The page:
So it is welcome that ministers want to boost science in the North. But the Chancellor’s largesse creates the opposite risk: that ‘mini-me’ versions of the Crick are created that struggle to win sustainable funding under the normal operation of the research funding system. If ministers really wish to address regional disparities in terms of science activity, the only effective way to do this is to reform the funding processes that have driven, and which continue to drive, these disparities. This would mean reversing the explicit push towards greater concentration of research funding that has characterised research policy in England for decades. But it would also be necessary to deal with some of the structural challenges faced by the great Northern research universities.
In particular, the Golden Triangle institutions benefit not just from reputational and funding advantages, but also from the fact that agglomeration of activity means that scientific labour markets in the Golden Triangle are magnets for the best and brightest from all over the world. For a potentially mobile future star scientist, it is a smaller personal and professional risk to uproot your career and family to move to one of the best known and most productive clusters of scientific and technological activity anywhere in the world than it is to move to a geographically marginalised Northern city with a single research-intensive university. This is true even if the quality of your colleagues and facilities will be much the same and the cost of living and quality of life may be better in the North.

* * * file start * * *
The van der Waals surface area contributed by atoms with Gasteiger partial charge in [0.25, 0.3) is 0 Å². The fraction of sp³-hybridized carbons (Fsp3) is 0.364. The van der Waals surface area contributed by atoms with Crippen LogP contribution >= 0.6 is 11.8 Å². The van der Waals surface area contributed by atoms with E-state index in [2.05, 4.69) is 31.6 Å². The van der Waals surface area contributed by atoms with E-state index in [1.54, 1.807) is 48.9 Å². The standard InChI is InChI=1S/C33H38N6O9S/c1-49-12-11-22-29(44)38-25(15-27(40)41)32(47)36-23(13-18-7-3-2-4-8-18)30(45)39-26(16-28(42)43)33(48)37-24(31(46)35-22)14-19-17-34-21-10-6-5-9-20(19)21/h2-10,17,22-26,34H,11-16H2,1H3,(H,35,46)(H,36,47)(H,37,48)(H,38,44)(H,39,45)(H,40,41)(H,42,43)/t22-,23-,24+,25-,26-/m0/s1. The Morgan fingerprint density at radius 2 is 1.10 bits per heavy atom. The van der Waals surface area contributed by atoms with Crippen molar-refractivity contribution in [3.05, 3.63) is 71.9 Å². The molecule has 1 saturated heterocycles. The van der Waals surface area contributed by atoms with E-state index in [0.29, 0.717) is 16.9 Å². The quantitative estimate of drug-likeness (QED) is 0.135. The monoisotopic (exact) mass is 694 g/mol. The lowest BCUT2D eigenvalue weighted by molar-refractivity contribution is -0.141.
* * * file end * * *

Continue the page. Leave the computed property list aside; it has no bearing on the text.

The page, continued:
Promised improvements in transport infrastructure – if they materialise – could help to integrate fragmented Northern scientific labour markets. And the great Northern research universities now see each other less as competitors and are taking tentative steps towards closer and deeper collaboration in research. It is clearly to their mutual benefit to renew that determination to work together to improve the attractiveness of the North’s emerging scientific labour market.
An earlier version of this post appeared in the Guardian ‘Political Science’ blog.